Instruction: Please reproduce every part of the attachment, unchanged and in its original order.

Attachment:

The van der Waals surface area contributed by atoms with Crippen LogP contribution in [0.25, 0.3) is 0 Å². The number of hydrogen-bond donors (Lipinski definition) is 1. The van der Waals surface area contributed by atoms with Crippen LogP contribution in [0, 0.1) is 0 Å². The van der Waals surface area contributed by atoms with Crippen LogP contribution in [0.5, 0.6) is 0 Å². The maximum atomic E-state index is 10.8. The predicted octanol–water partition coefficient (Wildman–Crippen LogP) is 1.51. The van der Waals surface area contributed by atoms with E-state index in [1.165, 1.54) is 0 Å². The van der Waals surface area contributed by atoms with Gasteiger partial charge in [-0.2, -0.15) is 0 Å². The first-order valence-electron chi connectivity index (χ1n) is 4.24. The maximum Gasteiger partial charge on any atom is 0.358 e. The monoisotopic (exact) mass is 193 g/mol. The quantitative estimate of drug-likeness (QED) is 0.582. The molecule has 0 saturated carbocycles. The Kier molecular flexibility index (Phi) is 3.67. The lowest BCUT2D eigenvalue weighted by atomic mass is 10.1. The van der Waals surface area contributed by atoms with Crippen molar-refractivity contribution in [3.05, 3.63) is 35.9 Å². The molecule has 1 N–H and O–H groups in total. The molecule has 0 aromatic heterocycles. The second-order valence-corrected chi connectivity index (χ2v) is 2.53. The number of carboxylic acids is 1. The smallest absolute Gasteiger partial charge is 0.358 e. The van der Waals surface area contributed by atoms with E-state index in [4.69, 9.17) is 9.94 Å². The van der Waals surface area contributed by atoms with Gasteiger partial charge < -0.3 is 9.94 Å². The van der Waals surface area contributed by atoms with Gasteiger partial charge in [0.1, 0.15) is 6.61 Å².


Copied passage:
The van der Waals surface area contributed by atoms with Crippen LogP contribution in [0.25, 0.3) is 0 Å². The number of hydrogen-bond donors (Lipinski definition) is 1. The van der Waals surface area contributed by atoms with Crippen LogP contribution in [0, 0.1) is 0 Å². The van der Waals surface area contributed by atoms with Crippen LogP contribution in [0.5, 0.6) is 0 Å². The maximum atomic E-state index is 10.8. The predicted octanol–water partition coefficient (Wildman–Crippen LogP) is 1.51. The van der Waals surface area contributed by atoms with E-state index in [1.165, 1.54) is 0 Å². The van der Waals surface area contributed by atoms with Gasteiger partial charge in [-0.2, -0.15) is 0 Å². The first-order valence-electron chi connectivity index (χ1n) is 4.24. The maximum Gasteiger partial charge on any atom is 0.358 e. The monoisotopic (exact) mass is 193 g/mol. The quantitative estimate of drug-likeness (QED) is 0.582. The molecule has 0 saturated carbocycles. The Kier molecular flexibility index (Phi) is 3.67. The lowest BCUT2D eigenvalue weighted by atomic mass is 10.1. The van der Waals surface area contributed by atoms with Crippen molar-refractivity contribution in [3.05, 3.63) is 35.9 Å². The molecule has 1 N–H and O–H groups in total. The molecule has 0 aromatic heterocycles. The second-order valence-corrected chi connectivity index (χ2v) is 2.53. The number of carboxylic acids is 1. The smallest absolute Gasteiger partial charge is 0.358 e. The van der Waals surface area contributed by atoms with E-state index in [4.69, 9.17) is 9.94 Å². The van der Waals surface area contributed by atoms with Gasteiger partial charge < -0.3 is 9.94 Å². The van der Waals surface area contributed by atoms with Gasteiger partial charge in [0.1, 0.15) is 6.61 Å².